The transistors used for switching are not perfect switches, there is some voltage drop across them - typically a few tenths of a volt - depends on the exact device. As a result the motor doesn't see the full battery voltage. Now, if you are using a 12 volt power supply, loosing a few tenths of a volt across each switch is no big deal. But you are using only a 3 volt supply. If you lost, for example, .3 volts across each switch, then the motor would see 2.6 volts instead of 3 volts - a 20% drop. So it runs slower.

You might want to look carefully at the data sheet for the components you are using to see what kind of voltage drop you are getting (or measure it with a voltmeter). Then you could increase the voltage of your power supply to compensate. 4.5 volts (3 cells) may be pretty close to what you need to get the full 3 volts at the motor.
I get paid to play with robots - can't beat that with a stick.

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Offline itmth19Topic starter

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Re: Arduino and external power source
« Reply #3 on: May 31, 2012, 06:36:39 PM »
Quote
If they are in parrallel, you should only get a small decrease in speed, accounting for losses and things.  If they are in series, then you'll get a big decrease in speed.

Could you explain more about this? I thought that batteries in parallel schematic has U = sum(Ui) and in series has Ui maintains the same?

@jkerns: The information of the DC motor
Quote
Operating voltage 1.5VDC to 3VDC. At 1.5VDC no load output is 9100RPM at 200mA, stall torque is 26g-cm (0.36oz-in) at 2.2A and maximum efficiency output is 6990RPM delivering 6g-cm (0.08oz-in) torque while drawing 660mA current.
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- Could I have a external battery of 9V for the 2 motors at the same time? I don't know exactly how the two motors share the external battery power, because I saw in the H-bridge schematic at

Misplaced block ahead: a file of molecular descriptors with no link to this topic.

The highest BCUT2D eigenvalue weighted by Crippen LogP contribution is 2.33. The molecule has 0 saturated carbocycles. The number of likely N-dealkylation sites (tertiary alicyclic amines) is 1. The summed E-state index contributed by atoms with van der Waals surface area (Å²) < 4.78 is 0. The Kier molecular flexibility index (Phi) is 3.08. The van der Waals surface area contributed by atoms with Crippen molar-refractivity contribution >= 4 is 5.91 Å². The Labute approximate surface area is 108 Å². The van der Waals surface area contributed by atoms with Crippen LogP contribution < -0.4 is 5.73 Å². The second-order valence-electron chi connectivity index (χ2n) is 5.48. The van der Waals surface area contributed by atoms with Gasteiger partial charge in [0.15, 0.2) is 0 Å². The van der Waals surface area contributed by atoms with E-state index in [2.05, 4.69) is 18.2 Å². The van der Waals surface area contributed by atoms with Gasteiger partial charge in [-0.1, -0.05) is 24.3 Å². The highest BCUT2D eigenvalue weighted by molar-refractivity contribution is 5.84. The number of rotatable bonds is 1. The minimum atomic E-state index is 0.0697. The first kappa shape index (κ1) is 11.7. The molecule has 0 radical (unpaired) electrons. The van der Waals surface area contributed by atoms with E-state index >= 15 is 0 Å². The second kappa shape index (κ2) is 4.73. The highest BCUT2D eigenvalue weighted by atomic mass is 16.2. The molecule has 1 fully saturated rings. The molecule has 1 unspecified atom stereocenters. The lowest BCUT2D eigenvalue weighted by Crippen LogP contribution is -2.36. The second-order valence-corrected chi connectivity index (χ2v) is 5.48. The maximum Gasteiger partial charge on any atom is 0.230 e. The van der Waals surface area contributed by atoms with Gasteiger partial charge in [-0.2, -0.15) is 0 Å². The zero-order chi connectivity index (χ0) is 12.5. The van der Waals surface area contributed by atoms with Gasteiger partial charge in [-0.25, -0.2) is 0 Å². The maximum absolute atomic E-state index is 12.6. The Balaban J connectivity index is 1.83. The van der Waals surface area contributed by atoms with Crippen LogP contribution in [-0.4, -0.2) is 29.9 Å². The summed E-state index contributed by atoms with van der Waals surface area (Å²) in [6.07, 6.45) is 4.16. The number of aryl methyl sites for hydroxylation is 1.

Quote
http://itp.nyu.edu/physcomp/Labs/DCMotorControl
, it has one Motor external power supply, and if I use, let's say 4.5V external battery? How many volts does it motor get?

- In the H-bridge, I understand that we have to use the diode to have the current flow only from one direction in order for the current not to flow reverse into the board when the DC motor begins to stop. However, is it the problem at the 3V, 4.5V or 9V supply that gives damage to the Arduino board or the problem is from the "reverse current" that goes from the other side into the Arduino board?

Offline mstacho

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Re: Arduino and external power source
« Reply #4 on: June 01, 2012, 07:23:11 AM »
Sorry, I meant if the MOTORS are in series or parrallel.  Although now that I think of it, I can't imagine a time when you'd ever put motors in series :-P -- the voltage drop across the first motor would kill the voltage of the second, so you get a wildly unpredictable voltage divider.  Although come to think of it, it would be cool to watch...

MIKE
Current project: tactile sensing systems for multifingered robot hands

Offline jkerns

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Re: Arduino and external power source
« Reply #5 on: June 01, 2012, 10:49:33 AM »

@jkerns: The information of the DC motor
Quote